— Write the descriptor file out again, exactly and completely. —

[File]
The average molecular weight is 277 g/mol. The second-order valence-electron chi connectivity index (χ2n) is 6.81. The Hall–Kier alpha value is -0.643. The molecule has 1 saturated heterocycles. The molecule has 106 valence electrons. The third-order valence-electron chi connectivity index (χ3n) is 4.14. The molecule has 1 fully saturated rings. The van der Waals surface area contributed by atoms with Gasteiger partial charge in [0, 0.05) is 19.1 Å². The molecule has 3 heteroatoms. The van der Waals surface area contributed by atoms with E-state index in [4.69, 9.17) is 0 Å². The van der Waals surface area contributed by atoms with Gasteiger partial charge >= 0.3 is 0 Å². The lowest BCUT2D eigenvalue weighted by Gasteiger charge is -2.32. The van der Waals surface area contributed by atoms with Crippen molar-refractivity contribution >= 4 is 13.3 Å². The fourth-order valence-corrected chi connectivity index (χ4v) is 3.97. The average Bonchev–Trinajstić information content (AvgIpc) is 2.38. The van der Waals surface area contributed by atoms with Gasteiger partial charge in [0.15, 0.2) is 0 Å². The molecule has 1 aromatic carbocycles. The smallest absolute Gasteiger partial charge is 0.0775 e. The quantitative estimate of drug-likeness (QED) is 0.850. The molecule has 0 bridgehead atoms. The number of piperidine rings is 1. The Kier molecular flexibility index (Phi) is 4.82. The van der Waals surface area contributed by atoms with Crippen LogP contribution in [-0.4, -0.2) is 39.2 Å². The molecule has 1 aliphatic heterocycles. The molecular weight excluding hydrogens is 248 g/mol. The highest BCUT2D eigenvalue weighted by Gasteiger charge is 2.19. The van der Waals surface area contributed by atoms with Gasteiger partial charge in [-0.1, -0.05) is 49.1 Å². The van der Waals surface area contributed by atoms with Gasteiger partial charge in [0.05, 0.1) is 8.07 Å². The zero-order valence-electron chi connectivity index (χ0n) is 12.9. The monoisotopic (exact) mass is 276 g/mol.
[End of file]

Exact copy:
The average molecular weight is 277 g/mol. The second-order valence-electron chi connectivity index (χ2n) is 6.81. The Hall–Kier alpha value is -0.643. The molecule has 1 saturated heterocycles. The molecule has 106 valence electrons. The third-order valence-electron chi connectivity index (χ3n) is 4.14. The molecule has 1 fully saturated rings. The van der Waals surface area contributed by atoms with Gasteiger partial charge in [0, 0.05) is 19.1 Å². The molecule has 3 heteroatoms. The van der Waals surface area contributed by atoms with E-state index in [4.69, 9.17) is 0 Å². The van der Waals surface area contributed by atoms with Gasteiger partial charge >= 0.3 is 0 Å². The lowest BCUT2D eigenvalue weighted by Gasteiger charge is -2.32. The van der Waals surface area contributed by atoms with Crippen molar-refractivity contribution >= 4 is 13.3 Å². The fourth-order valence-corrected chi connectivity index (χ4v) is 3.97. The average Bonchev–Trinajstić information content (AvgIpc) is 2.38. The van der Waals surface area contributed by atoms with Gasteiger partial charge in [0.15, 0.2) is 0 Å². The molecule has 1 aromatic carbocycles. The smallest absolute Gasteiger partial charge is 0.0775 e. The quantitative estimate of drug-likeness (QED) is 0.850. The molecule has 0 bridgehead atoms. The number of piperidine rings is 1. The Kier molecular flexibility index (Phi) is 4.82. The van der Waals surface area contributed by atoms with Crippen LogP contribution in [-0.4, -0.2) is 39.2 Å². The molecule has 1 aliphatic heterocycles. The molecular weight excluding hydrogens is 248 g/mol. The highest BCUT2D eigenvalue weighted by Gasteiger charge is 2.19. The van der Waals surface area contributed by atoms with Gasteiger partial charge in [-0.1, -0.05) is 49.1 Å². The van der Waals surface area contributed by atoms with Gasteiger partial charge in [0.05, 0.1) is 8.07 Å². The zero-order valence-electron chi connectivity index (χ0n) is 12.9. The monoisotopic (exact) mass is 276 g/mol.